# Motion of a projectile

We all are aware how we can use the forces and vectors to describe a classical projectile motion (No drag forces). Major things we already know include:

1. Position-time dependence of projectiles
2. Range of projectile
3. Distance traversed by projectile
4. Curvature at any point

My question relates to a 3D-Geometrical interpretation of the motion.

Consider a cubical environment with appropriate dimensions and align the x,y,z axes with the cube. We start a projectile at one of the bottom corner and throw it such that it reaches the diagonally opposite corner. Take the angle of launch to be $$\theta$$ and the initial velocity as $$u$$.

My interests and questions:

1. I want to find the system of equations of planes which will intersect at a point and give me the coordinates.
2. How many varieties of such planes are possible?
• I have some difficulty understanding your questions.First of all, how is the angle of launch measured? that is, which respect to which axis or other vector? And the coordinates of what, in your first question? Commented Aug 5, 2020 at 10:44
• @pglpm ...There are certainly many loop holes, i think I'll delete it, it doesn't look good. It was just a thought experiment to trace the trajectory of a projectile using an intersection of 3 planes Commented Aug 5, 2020 at 10:52
• Maybe it just needs some rephrasing rather than deletion. But consider that the very notion of coordinate is defined (in $\mathbf{R}^3$) in terms of intersection of planes. If you ask how many triples of non-coincident planes pass through a given point, the answer is "$\infty^{9}$" if I'm not mistaken; that is, they form a space with 9 dimensions. If you want them orthogonal then it's 4 dimensions. Check Grassmannians. So for each point of the trajectory there's a 9-dimensional space of plane triples passing through it. Commented Aug 5, 2020 at 11:00
• @pglpm this is informative, thanks, I'll check it out, I think I presented the easiest to find planes in my answer? Commented Aug 5, 2020 at 11:33
• You're welcome. Mmm... sorry I don't understand what you mean. What's easiest? I still don't quite understand which planes you have in mind... Commented Aug 5, 2020 at 11:39

That movement is ruled by an acceleration, which is the second derivative of position.

That means that you only need to specify two things: initial position, and initial velocity, (That includes magnitude and direction).

Given the initial position and the velocity, the plane in which the movement occurs is perfectly determined. So you would just choose that plane and work in two dimensions. It is not necessary to complicate it.

However, if you want to work in 3D, you can also do it. Just split your initial position and your initial velocity into its three components and you've got it:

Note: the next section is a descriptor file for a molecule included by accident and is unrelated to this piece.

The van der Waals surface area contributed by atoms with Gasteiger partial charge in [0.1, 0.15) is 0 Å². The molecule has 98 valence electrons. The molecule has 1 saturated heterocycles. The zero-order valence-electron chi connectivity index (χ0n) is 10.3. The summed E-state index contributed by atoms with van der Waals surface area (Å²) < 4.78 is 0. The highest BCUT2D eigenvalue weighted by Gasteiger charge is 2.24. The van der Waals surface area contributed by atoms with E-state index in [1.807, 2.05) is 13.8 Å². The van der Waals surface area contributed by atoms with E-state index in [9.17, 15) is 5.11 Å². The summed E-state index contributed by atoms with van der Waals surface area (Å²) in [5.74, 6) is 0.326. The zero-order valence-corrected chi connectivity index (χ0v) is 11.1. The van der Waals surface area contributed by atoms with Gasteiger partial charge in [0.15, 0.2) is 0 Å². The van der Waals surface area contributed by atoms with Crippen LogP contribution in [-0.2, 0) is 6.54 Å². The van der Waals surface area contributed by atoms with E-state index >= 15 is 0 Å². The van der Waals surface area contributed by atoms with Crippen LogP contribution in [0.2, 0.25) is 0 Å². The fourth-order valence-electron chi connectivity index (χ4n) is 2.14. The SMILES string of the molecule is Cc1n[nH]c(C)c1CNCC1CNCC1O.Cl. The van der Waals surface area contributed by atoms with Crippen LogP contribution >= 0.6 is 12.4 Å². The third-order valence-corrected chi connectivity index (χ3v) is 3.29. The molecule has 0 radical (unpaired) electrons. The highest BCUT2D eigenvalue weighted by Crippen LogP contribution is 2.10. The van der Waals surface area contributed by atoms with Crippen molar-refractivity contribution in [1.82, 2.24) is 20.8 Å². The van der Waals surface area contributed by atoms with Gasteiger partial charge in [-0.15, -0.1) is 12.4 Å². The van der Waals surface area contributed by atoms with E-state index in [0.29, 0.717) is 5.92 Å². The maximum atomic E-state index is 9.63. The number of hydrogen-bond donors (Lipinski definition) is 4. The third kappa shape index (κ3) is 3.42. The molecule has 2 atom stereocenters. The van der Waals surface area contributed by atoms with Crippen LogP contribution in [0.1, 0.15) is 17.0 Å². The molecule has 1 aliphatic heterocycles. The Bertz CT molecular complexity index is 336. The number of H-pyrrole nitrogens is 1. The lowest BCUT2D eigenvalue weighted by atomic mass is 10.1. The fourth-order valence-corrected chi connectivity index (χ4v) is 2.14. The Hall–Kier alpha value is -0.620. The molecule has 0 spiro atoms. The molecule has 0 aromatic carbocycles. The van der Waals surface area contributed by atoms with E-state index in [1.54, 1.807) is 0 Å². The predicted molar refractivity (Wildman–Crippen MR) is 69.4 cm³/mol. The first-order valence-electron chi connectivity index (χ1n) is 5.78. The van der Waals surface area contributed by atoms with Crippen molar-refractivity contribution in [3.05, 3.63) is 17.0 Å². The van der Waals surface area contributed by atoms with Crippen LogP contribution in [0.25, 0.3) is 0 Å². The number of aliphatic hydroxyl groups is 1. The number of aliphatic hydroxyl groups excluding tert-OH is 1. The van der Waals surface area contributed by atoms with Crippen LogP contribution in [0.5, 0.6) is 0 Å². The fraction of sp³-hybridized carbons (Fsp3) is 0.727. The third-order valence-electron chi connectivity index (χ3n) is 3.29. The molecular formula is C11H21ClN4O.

$$\begin{cases} \displaystyle x=x_0+v_{ox}t+ \frac{1}{2} a_x t^2 \\ y=y_0+v_{oy}t+ \frac{1}{2} a_y t^2 \\ z=z_0+v_{oz}t+ \frac{1}{2} a_z t^2 \end{cases}$$

Edit:

Now that I see your comment, I understand what you mean.

Of course there are infinite possible moving planes whose intersection is one moving point.

The easiest solution is the one I said, just set:

$$\begin{cases} \displaystyle x=x_0+v_{ox}t+ \frac{1}{2} a_x t^2 \\ y=y_0+v_{oy}t+ \frac{1}{2} a_y t^2 \\ z=z_0+v_{oz}t+ \frac{1}{2} a_z t^2 \end{cases}$$

and those are actually three planes. The first one is $$x=x_{particle}$$, and so on.

Then, since they are planes

Any linear combination of those planes gives you another plane with the same solution.

That's the key of linear equations.

Check that all those planes depend on a parameter: $$t$$, which coincides with the time, but it is a free parameter after all.

One last thing, check that this question should belong to Mathematics SE

• I think the question asked to find equation of planes , you've described $r$ as a position of time Commented Aug 5, 2020 at 9:54
• You can use this as an addition to the community wiki i made Commented Aug 5, 2020 at 9:56
• You can always find the equation of a plane given two points and a vector... Commented Aug 5, 2020 at 10:41
• I think the question is very unclear, i should delete it... it's actually a thought experiment to trace the coordinates of a projectile using the intersection of 3 planes Commented Aug 5, 2020 at 10:53
• @AnindyaPrithvi you don't have to delete it, just edit it to make it clear. I don't understand what you mean with "coordiantes using intersection of 3 planes". Are you asking for the position of the projectile $\vec{r}(t)$ as intersection of 3 planes? Then choose the coordinates themselves: $x=x_p; y=y_p; z=z_p$ Commented Aug 5, 2020 at 14:58